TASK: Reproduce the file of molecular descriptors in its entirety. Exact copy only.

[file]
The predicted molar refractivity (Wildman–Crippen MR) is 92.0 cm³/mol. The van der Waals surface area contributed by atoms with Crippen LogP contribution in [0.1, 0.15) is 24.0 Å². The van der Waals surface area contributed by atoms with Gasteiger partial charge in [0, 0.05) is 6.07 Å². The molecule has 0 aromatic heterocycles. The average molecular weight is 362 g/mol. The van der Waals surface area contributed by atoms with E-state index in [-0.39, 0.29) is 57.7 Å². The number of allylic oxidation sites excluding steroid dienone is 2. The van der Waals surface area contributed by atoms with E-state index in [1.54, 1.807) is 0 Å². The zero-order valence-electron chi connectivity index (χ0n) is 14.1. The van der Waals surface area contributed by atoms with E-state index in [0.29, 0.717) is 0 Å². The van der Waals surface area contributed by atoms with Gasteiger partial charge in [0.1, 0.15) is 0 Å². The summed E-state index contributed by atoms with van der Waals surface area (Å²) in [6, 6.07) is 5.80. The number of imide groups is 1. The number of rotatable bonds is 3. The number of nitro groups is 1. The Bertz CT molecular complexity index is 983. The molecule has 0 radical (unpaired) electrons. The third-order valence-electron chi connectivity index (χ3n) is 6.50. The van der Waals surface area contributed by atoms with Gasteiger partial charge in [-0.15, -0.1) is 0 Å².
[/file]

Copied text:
The predicted molar refractivity (Wildman–Crippen MR) is 92.0 cm³/mol. The van der Waals surface area contributed by atoms with Crippen LogP contribution in [0.1, 0.15) is 24.0 Å². The van der Waals surface area contributed by atoms with Gasteiger partial charge in [0, 0.05) is 6.07 Å². The molecule has 0 aromatic heterocycles. The average molecular weight is 362 g/mol. The van der Waals surface area contributed by atoms with E-state index in [-0.39, 0.29) is 57.7 Å². The number of allylic oxidation sites excluding steroid dienone is 2. The van der Waals surface area contributed by atoms with E-state index in [1.54, 1.807) is 0 Å². The zero-order valence-electron chi connectivity index (χ0n) is 14.1. The van der Waals surface area contributed by atoms with E-state index in [0.29, 0.717) is 0 Å². The van der Waals surface area contributed by atoms with Gasteiger partial charge in [0.1, 0.15) is 0 Å². The summed E-state index contributed by atoms with van der Waals surface area (Å²) in [6, 6.07) is 5.80. The number of imide groups is 1. The number of rotatable bonds is 3. The number of nitro groups is 1. The Bertz CT molecular complexity index is 983. The molecule has 0 radical (unpaired) electrons. The third-order valence-electron chi connectivity index (χ3n) is 6.50. The van der Waals surface area contributed by atoms with Gasteiger partial charge in [-0.15, -0.1) is 0 Å².